My independent study is very different from others in the sense that it starts off as an intensive college course and ends with my own research. The course is called “The Sociology of Race, Power and Inequality” and is taught by T. Mauricio Torres ‘08 who actually taught this course at Syracuse University last year.
There is nothing I love more than learning information about which I am very passionate from a teacher who is over the moon excited about this topic and working with me and the other two students in the class. In our first lesson he told us off-the-bat that he did not want to teach us the history of race and race relations in our country in a linear fashion, which is what many other history classes do. Instead, he told us that he wanted to teach us in a spiral fashion. Learning about this history linearly would give us the idea that we have made a lot of progress (not that we haven’t made progress, but it would give us the idea that we are in a “post-racial world”, which is completely untrue). Learning in a spiral fashion gives you a better understanding of our country’s status and what work still needs to be done. It was a very interesting concept to me.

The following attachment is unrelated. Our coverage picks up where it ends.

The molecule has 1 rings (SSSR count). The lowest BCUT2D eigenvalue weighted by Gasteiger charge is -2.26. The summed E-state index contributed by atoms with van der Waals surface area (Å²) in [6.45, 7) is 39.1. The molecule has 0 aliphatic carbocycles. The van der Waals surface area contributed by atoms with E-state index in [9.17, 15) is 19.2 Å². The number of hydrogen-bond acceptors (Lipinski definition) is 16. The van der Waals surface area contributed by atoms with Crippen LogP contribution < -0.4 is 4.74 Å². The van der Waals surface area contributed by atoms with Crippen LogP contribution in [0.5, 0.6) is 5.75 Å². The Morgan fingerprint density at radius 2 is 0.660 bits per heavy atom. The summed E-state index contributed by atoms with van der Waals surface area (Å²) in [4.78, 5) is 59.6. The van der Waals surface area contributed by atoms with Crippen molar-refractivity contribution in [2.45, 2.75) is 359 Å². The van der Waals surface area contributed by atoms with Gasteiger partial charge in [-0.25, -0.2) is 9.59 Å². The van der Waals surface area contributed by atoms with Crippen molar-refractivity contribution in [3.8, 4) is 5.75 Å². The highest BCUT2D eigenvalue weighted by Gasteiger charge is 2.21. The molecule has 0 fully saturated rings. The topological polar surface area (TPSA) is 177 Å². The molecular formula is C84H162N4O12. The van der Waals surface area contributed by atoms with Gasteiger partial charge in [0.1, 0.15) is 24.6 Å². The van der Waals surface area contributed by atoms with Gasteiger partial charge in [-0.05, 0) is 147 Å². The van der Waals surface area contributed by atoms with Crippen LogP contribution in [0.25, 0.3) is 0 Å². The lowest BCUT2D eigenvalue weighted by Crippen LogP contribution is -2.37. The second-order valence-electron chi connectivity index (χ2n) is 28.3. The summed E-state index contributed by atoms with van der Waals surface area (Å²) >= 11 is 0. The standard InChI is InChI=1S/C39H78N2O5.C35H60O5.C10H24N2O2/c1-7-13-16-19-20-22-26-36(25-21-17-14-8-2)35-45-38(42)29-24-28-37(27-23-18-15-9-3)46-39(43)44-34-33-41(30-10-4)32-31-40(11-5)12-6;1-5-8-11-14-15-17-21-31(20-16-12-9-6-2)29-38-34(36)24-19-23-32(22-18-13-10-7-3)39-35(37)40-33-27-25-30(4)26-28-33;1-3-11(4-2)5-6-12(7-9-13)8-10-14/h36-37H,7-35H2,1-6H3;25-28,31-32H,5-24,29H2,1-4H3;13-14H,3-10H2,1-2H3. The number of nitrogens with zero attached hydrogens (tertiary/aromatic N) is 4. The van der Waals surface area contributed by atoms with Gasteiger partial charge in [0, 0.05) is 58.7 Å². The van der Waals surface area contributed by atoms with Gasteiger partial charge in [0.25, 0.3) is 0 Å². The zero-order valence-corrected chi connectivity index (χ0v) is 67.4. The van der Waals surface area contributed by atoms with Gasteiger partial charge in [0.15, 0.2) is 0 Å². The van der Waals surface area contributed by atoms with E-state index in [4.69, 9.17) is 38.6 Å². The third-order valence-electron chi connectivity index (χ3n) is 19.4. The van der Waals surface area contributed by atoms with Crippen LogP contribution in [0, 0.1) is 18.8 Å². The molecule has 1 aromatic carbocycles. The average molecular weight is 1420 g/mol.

Something that stood out to me in my first class which was themed “Theorizing Racial Inequality in the Post-Civil Rights Moment” was our interesting discussion on a comment made by Clarence Pendleton Jr. in 1985. Pendleton told President Ronald Reagan that the US Commission on Civil Rights was working to create a “colorblind society that has opportunities for all and guarantees success for none.” This excerpt came from Omi and Winant’s 1994 edition of Racial Formation in the United States.
After reading it I was struck by how ignorant Pendleton was and American society was at that time to reality! Colorblind? Isn’t that impossible? People will always have color and it is undeniable that others will not at least recognize it. How did they think that was going to happen? But this quote sparked a great conversation at the end of our class period where we discussed the following questions:
- How does this narrative sit with history?
- Do we want a colorblind society, is this something we should strive for?
- Is a colorblind society possible?
Race is a topic often discussed in my family dinner table conversations, in the classroom, and really everywhere that I go, so taking this class has been incredibly interesting so far! Most of my relationship with race has been personal experiences and a lot of anger as well, so I am excited to learn more factual and historical information, as well as dive deeper into the significance and effect of race in our country today.